Hello everybody! Today a conversation on judgement, with a little overlap into some other things, and then brought back around onto topic.
Why do we judge? It's ever-present I feel, and toward the end of the video we arrive at a summary of sorts. It's not necessarily bad, nor good.
I feel like it's got a few facets, in my own experience I know I will have judged and allowed that to determine my behaviour and/or actions toward a person or situation, even subconsciously or without even realising I'm doing it. However, like the saying goes, don't judge a book by it's cover.. what does that do? Asking that question when the thought/judgement arises in our heads?
It shines a light on it, the thought still arises (we can ask why that is) but we can then be mindful and aware of it, in our conscience, and remember the quote above. It's recognition, and in turn, you're able to then dismiss your judgement or assumptions and go forth free of those conclusions and free of the control it has on our behaviour/action.
It is interesting to think that despite shining a light on it, the thoughts still come up, and within that we can also ask why? Is it something we want to control? Is it something we dislike? Does it require some inner work/reflection? Is it part and parcel of life, and the reflection/practice of being mindful of it, also a part of life? Do they have a common theme, perhaps wired in/learned from parents/people around us, even society?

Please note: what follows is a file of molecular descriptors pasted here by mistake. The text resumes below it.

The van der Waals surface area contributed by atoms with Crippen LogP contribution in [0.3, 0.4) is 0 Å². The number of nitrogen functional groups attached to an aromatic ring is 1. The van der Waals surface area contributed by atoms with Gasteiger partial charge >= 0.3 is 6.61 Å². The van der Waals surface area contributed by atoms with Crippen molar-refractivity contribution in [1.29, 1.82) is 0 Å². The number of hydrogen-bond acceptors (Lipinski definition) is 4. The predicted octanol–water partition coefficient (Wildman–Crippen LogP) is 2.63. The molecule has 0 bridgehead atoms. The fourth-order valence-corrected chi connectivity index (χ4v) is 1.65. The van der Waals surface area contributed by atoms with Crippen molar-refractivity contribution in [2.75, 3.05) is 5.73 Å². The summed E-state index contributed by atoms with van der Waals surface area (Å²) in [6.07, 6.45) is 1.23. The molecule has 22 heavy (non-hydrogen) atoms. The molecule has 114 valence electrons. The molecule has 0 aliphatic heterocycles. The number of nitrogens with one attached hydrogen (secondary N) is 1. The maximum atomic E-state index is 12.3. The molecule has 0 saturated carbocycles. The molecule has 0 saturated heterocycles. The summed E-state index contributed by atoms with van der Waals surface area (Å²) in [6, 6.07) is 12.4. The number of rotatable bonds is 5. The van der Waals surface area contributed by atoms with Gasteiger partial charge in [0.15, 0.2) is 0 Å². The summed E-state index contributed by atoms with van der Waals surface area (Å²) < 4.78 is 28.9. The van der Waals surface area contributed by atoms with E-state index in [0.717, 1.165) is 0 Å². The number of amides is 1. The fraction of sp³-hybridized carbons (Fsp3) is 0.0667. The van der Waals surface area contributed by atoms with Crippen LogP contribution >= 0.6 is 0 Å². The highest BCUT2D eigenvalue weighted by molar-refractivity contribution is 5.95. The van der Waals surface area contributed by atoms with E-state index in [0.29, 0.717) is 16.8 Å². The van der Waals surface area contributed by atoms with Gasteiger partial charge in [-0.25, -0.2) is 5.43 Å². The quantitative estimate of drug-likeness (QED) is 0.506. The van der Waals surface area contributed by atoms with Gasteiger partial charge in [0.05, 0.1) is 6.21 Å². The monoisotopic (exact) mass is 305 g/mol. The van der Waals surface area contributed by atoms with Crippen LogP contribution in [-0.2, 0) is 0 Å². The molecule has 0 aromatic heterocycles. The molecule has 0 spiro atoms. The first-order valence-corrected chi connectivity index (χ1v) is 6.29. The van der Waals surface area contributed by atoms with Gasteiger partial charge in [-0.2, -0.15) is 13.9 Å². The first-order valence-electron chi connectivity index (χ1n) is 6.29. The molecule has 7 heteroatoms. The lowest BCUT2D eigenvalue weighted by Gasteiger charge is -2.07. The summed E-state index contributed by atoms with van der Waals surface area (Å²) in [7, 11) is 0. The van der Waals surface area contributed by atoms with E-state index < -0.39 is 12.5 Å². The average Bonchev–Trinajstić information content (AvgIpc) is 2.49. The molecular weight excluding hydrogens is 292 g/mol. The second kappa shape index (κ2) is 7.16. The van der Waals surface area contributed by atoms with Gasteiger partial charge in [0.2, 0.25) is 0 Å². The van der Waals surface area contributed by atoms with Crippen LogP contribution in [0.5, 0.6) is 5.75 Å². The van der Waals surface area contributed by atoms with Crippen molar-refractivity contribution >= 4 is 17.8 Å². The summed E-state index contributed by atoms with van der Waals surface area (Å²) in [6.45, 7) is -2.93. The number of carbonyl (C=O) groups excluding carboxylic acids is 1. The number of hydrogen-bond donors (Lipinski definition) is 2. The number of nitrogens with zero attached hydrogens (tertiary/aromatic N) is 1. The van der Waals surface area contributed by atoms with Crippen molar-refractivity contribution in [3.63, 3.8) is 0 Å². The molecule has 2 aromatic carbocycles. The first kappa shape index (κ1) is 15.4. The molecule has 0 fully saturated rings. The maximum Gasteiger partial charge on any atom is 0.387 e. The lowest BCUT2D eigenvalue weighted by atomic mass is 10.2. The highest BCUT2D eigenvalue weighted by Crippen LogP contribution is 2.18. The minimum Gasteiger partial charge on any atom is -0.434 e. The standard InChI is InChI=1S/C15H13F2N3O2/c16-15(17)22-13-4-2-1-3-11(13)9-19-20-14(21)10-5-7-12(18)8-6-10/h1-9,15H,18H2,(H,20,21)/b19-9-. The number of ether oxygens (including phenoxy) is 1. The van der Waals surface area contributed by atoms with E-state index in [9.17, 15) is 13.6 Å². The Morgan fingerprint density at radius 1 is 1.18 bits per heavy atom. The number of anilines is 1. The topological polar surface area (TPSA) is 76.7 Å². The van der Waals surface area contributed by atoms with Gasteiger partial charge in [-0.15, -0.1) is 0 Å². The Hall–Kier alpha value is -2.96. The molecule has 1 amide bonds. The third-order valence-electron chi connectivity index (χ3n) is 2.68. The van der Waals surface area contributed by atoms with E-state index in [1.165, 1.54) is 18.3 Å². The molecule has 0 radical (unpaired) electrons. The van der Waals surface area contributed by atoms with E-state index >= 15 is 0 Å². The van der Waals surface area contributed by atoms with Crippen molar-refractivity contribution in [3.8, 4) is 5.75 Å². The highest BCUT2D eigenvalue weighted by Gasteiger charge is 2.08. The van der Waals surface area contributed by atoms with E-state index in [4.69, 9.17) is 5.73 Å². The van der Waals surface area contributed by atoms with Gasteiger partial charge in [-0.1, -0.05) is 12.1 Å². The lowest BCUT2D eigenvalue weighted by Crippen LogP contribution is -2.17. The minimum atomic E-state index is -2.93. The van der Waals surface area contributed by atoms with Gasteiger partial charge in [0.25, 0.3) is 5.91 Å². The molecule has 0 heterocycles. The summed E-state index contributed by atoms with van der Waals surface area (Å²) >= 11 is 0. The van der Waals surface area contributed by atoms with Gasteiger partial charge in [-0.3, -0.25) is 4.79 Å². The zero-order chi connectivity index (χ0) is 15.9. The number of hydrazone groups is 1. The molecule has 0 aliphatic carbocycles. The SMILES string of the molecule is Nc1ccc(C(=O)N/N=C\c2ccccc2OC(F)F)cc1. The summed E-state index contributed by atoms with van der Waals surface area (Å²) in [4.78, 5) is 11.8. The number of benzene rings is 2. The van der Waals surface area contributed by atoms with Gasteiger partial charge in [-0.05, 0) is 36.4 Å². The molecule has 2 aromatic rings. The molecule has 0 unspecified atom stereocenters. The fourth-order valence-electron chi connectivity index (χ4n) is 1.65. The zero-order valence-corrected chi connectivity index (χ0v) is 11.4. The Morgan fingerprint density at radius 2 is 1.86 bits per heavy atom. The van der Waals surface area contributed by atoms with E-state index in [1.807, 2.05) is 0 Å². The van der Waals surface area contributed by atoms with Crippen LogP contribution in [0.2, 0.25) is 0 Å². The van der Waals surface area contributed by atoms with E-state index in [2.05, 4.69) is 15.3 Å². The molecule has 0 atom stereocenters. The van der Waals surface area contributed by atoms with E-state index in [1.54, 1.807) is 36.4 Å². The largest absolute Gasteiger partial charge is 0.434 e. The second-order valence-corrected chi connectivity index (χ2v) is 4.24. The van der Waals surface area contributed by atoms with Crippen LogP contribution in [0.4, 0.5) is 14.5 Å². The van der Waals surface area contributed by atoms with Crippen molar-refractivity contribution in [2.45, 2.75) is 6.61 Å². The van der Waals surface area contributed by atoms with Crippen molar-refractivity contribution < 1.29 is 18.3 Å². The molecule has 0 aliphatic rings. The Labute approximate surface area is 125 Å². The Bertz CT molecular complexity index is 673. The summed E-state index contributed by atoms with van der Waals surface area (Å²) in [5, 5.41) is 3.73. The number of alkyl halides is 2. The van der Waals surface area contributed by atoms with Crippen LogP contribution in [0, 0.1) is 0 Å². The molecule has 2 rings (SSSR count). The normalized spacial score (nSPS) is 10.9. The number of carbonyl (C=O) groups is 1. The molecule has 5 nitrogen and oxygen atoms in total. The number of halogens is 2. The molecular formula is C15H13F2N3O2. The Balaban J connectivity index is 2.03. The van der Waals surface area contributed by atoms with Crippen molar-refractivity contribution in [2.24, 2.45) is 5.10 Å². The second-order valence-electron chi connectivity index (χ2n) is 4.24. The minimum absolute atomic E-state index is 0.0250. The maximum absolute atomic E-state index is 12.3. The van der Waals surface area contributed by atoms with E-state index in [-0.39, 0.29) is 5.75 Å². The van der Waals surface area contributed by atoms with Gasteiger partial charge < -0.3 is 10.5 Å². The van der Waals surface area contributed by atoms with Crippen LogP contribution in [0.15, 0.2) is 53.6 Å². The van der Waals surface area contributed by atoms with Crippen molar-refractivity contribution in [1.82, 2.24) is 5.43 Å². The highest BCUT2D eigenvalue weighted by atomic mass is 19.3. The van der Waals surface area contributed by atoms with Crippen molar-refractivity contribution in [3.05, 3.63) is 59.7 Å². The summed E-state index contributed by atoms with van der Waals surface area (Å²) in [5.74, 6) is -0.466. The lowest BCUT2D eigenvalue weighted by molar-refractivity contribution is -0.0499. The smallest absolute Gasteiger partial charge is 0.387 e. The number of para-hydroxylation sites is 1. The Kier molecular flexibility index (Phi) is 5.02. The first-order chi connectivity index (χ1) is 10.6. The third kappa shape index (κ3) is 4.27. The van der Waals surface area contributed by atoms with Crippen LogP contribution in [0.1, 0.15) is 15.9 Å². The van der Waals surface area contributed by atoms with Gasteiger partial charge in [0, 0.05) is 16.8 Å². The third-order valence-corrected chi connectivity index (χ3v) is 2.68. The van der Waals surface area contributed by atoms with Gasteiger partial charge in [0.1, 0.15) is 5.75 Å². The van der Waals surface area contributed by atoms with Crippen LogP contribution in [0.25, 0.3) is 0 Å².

Regardless of the reason, it doesn't just disappear with the recognition that we "shouldn't" judge a book it's cover. But the transition is important, and over time I feel we can practice that awareness when those thoughts start bubbling in our minds and constantly improve.. it's not an overnight thing, just like the ego it needs monitoring and reflecting on.. after all judgement can be the correct response to something in order to determine acceptable/unacceptable behaviour in society.
I think this opens the door to more open and compassionate conversations, free of any presupposed determinations, trumped by a desire to be curious and learn more.. first seek to understand, and then to be understood.
What do you think? Do you recognise when you're judging, and bring into question why?
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Toying with the idea of stripping the audio from these conversations to create a podcast that might be more accessible for people!